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Comment Re:Line between C and C++ blurred ... (Score 1) 285

You need to understand whatever bit of C++ you are using to "enhance" C. Plus operator overloading doesn't require that you shift from a C design and philosophy approach. I used operator overloading in a decimal math library, its fairly K&R looking code. The user defined decimal number type doing what one would expect with mathematical operators.

Comment Actually you may not want plant on live fire range (Score 1, Interesting) 285

There's nothing wrong with cutting costs and reducing pollution. These rounds aren't being made for killing people.

Actually they may kill people. By planting seeds and growing plants on a live fire training range they are potentially hiding unexploded ordinance. Making it harder to recognize and increasing the likelihood of accidental detonation.

Comment Re:Line between C and C++ blurred ... (Score 1) 285

Actually I've started projects and inherited projects that used the hybrid approach. The goal, back in the day, was to "enhance" C with a little bit of C++. The coding style and approach was still essentially C. The notion that using C++ requires a full blown OO approach and use of many advanced features is mistaken.

Comment Line between C and C++ blurred ... (Score 1) 285

I'm well aware of this, but it doesn't change the fact that C++ is a different language with a fundamentally different philosophy. Adding features to a language is not some kind of neutral operation; it can affect users that have no intention of using those features.

The point you are missing is that you don't have to use most of those features, and sometimes you should not. If someone want to write a project in "C" they will probably use a C++ compiler and use a minor feature of C++ or two. Their resulting code being far closer to C design and philosophy than C++'s. People have been doing so since the 90s. So the lines are quite blurred and the original question poorly thought out.

Comment Re:Full Employment Act for Comedians (Score 1) 1069

The popular is trivia because no one was trying for the popular. Had anyone cared they would have spent time and money very different, and the result would have been a very different popular from the one we have now. Hence the one we have is trivia, its a coincidental outcome not the desired outcome strived for and not even the "real" popular, with or without Californians. Of which I am one.

Comment Don't allow likes, etc during edit window (Score 1) 75

There needs to be a time limit for editing tweets. Five minutes is good. This keeps someone from going back and changing what they said long after they said it. There also needs to be a flag that tells people that the tweet was edited. This prevents modifying a tweet after people have already agreed with it, etc.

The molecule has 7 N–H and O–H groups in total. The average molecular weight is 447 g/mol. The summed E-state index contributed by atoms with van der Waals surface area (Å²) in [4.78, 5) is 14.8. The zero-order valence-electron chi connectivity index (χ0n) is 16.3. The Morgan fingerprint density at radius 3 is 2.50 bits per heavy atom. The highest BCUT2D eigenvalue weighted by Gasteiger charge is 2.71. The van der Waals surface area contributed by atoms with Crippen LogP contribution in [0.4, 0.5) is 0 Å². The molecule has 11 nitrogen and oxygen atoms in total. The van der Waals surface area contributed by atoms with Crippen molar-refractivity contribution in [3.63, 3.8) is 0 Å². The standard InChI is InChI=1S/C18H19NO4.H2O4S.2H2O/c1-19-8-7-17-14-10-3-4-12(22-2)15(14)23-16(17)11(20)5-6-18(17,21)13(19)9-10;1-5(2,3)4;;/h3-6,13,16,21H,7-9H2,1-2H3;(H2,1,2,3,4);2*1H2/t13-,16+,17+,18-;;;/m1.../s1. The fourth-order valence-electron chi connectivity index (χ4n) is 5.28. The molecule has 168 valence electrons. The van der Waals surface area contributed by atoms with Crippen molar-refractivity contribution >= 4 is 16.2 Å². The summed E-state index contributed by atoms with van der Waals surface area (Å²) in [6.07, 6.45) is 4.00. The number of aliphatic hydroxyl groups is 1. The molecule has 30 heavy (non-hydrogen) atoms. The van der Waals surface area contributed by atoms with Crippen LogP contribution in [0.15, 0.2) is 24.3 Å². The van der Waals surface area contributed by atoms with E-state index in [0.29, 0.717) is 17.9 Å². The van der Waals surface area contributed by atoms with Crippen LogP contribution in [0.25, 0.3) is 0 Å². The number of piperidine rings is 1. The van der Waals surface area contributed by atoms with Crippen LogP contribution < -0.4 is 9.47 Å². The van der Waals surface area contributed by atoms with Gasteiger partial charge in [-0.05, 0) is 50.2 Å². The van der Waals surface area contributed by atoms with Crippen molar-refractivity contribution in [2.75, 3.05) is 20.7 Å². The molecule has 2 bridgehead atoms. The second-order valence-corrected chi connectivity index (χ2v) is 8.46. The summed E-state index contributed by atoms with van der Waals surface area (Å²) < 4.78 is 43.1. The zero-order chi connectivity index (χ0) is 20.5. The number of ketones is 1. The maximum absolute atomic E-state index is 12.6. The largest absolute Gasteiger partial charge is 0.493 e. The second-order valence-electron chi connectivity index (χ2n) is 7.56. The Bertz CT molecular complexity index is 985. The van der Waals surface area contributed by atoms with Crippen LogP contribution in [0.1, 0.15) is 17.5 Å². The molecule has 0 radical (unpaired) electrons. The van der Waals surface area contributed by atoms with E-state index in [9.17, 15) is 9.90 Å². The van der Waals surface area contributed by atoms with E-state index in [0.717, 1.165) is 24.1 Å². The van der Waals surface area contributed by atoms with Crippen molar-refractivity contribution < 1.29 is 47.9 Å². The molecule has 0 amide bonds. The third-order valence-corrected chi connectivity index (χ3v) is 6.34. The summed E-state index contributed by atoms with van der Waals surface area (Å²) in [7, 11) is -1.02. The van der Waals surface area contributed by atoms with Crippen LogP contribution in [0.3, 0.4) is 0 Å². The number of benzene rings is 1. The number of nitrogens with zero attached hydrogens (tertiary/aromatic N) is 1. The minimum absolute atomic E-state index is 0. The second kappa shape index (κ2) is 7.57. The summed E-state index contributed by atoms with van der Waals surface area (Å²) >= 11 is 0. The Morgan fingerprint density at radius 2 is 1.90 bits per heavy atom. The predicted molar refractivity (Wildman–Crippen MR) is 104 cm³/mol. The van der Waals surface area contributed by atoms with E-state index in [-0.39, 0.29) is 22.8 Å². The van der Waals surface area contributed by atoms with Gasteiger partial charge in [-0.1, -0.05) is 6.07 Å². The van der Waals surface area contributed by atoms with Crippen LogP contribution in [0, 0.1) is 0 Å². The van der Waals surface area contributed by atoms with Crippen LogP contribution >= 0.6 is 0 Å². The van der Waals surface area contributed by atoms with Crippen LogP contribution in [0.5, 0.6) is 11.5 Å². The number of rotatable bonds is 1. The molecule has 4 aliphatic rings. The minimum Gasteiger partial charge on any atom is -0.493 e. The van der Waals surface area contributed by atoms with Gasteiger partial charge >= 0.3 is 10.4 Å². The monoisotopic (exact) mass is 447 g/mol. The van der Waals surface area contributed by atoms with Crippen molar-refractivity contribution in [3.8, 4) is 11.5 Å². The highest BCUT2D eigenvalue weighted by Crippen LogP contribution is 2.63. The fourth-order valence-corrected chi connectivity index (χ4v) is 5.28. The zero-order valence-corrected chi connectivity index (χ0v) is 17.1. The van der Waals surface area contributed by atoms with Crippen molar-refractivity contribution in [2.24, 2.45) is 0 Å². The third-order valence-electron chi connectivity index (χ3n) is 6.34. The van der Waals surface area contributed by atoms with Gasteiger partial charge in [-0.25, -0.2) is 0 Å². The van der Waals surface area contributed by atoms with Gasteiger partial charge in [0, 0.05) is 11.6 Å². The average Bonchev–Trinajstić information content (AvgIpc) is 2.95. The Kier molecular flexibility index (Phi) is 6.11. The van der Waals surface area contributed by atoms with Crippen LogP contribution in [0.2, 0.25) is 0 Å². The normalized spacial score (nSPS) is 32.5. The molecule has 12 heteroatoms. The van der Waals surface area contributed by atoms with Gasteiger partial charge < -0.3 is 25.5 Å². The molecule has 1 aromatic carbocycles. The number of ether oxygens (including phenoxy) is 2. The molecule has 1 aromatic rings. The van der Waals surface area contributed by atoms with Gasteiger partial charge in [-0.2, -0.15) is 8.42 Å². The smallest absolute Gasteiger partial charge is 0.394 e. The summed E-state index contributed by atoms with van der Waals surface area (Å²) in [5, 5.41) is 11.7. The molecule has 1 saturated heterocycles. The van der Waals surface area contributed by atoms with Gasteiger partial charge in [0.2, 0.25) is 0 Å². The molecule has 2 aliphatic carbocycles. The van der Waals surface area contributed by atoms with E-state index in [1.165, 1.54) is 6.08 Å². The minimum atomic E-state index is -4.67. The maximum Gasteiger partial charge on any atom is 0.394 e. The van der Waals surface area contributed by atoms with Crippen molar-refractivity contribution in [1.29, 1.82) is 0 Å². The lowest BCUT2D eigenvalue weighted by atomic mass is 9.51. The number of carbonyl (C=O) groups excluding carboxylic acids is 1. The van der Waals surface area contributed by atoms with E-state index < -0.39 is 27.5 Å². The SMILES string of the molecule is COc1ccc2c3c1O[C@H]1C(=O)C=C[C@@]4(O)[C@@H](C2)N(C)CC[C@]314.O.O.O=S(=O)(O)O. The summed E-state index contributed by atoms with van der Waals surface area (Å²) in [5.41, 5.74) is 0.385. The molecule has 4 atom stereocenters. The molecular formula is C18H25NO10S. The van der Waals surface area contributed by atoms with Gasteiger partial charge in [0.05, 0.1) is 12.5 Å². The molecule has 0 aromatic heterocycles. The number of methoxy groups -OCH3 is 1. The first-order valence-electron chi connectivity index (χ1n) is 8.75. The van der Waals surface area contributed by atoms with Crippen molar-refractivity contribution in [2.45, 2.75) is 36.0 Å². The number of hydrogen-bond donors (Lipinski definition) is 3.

Don't allow likes, replies, forwarding, etc during the edit window.

Or cancel/delete any likes, replies, forwarding, etc when an edit occurs, basically deter editing. If the original content changes the feedback should be removed. Yes, this can be abused but it seems less troublesome than letting feedback persist after an edit. Maybe notify the replier and if they care they could check the edited original and restore their feedback if they still care too. This would let them call out someone who completely changed what they originally said.

Comment A Research project, not an Infrastructure project (Score 4, Interesting) 277

This looks like a Research project, not an Infrastructure project. Its not intended to solve a problem today, its intended to better understand moving an idea from the laboratory to the real world in the future. In short its an experiment, investigating a day when some future much higher efficiency and much more durable technology might be incorporated into roads.

Comment Re:The popular vote is trivia (Score 1) 1069

The SENATE was designed to give representation to states.

Both the Senate and the Electoral College were designed to do so. Both were part of the compromises to smaller states to get them to join the union in the first place.

"In The Federalist Papers, James Madison explained his views on the selection of the president and the Constitution. In Federalist No. 39, Madison argued the Constitution was designed to be a mixture of state-based and population-based government. Congress would have two houses: the state-based Senate and the population-based House of Representatives. Meanwhile, the president would be elected by a mixture of the two modes."

Plus as explained elsewhere the real problem is not the electoral college itself. The real problem is winner take all states.

Comment Re:Full Employment Act for Comedians (Score 1) 1069

While things were lopsided in many states we are still left with the interesting factoid that Trump won the popular among all non-Californians. Its an interesting bit of trivia, just like Hillary winning the overall popular is an interesting bit of trivia. Trivia because all sides spent their time and money for the electoral, not the popular.

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